When I was young, about 12, my mother had purchased a push broom for outside yard work. She had a choice between a $10 model and a $20 model. I didn't understand the difference until we got home and she had been using it for a week when it broke in two. I learned the lesson you get what you pay for. While sometimes buying the cheaper product does make sense other times it doesn't especially when you want it to last a while. Today, Slashdot had a story about The Man Who Said No to Wal-Mart which is a review (?) of a book about Jim Wier, Simplicity CEO (Snapper) and how he said no to Wal-Mart. The basics come down to this (in my opinion) Wal-Mart uses it mighty size to push cheaper products on the public. While that's not bad they push the manufacturers to drop their prices any way they can and that means quality suffers. Sometimes it also means the profits are so low that the company can suffer! Wal-Mart, Home Depot, and Lowes have a habit of selling some products that look like better quality products. Cheap rip-offs of the higher quality name with the higher quality name (but no quality) and that's where I have a problem with them. Jim Wier reasoned that by playing Wal-Marts game eventually it would hurt the company. I applaud this with my dollars. I've never purchased from Wal-Mart and I won't. I still seek out the local hardware store, lumber yard, plumbing supply and electrical outlet store. Unfortunately for me the electrical store recently closed down. Why? Because I get a better quality product. I get parts that fit. Parts I can buy next year when something near by needs to be repaired, replaced or upgraded. I'm willing to spend my money on higher quality products and not the garbage the the HD Expo sells either. What I see happening is that these super stores move in, sell the cheap stuff masquerading as the good stuff and the local suffer and community suffer. Why would you want to pay top dollar for the same product when you can get it much cheaper else where? If it were an apples to apples comparison I wouldn't. But it's not, it's more a slight of hand that will cost us in the long run. The only thing I can do is spend my money on the higher quality products and convince others to do the same.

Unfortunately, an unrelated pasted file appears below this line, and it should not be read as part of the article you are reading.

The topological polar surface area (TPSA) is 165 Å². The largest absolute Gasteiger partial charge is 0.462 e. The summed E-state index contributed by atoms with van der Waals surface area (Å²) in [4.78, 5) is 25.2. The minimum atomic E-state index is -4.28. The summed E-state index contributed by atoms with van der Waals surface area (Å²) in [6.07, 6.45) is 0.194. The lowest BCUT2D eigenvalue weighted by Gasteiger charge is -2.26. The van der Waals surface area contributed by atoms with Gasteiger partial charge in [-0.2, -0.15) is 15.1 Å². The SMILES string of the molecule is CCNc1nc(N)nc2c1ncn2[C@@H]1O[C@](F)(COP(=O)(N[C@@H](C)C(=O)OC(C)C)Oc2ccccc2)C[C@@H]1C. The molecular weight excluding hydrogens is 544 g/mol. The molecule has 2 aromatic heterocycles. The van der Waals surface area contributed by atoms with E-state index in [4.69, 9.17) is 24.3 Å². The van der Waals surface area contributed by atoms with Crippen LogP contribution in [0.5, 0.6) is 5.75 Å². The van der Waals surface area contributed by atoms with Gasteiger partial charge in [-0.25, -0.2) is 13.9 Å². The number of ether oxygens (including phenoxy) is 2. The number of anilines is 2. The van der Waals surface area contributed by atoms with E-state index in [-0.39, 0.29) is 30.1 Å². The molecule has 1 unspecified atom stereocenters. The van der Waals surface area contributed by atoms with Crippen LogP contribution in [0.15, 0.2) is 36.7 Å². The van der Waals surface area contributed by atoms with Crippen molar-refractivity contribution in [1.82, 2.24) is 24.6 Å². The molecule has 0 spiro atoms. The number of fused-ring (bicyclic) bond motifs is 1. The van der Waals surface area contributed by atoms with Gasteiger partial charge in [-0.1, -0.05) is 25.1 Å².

And now something a little closer to the DIY (do it yourself) Home Automation I love. While poking around last night (3/29) I came across OpenOCD - Open On-Chip Debugger. If you programmed or debugged some of the modern micro-controllers you've run into the JTAG interface. It allows you to program and debug the running processor from a remote computer. It doesn't do it at full speed but it can be extremely useful for development work. Dominic Rath created the project as part of his thesis and it seems to support quite a bit such as USB to JTAG and the standard parallel port to JTAG (AKA Wiggler). Heck I don't see why it can't be extended to handle an Ethernet interface to JTAG. This is very cool! While I don't fault the JTAG manufacturers for the price of their products those products are really meant for professionals. But for those of us who do this as a hobby the price is out of our range. Trust me, if I were to do this professionally I'd be purchasing those expensive tools as they are a real time saver, which in the long run is a money saver. I've done it before and I'll do it again. Meanwhile this is my hobby and I have to spend accordingly.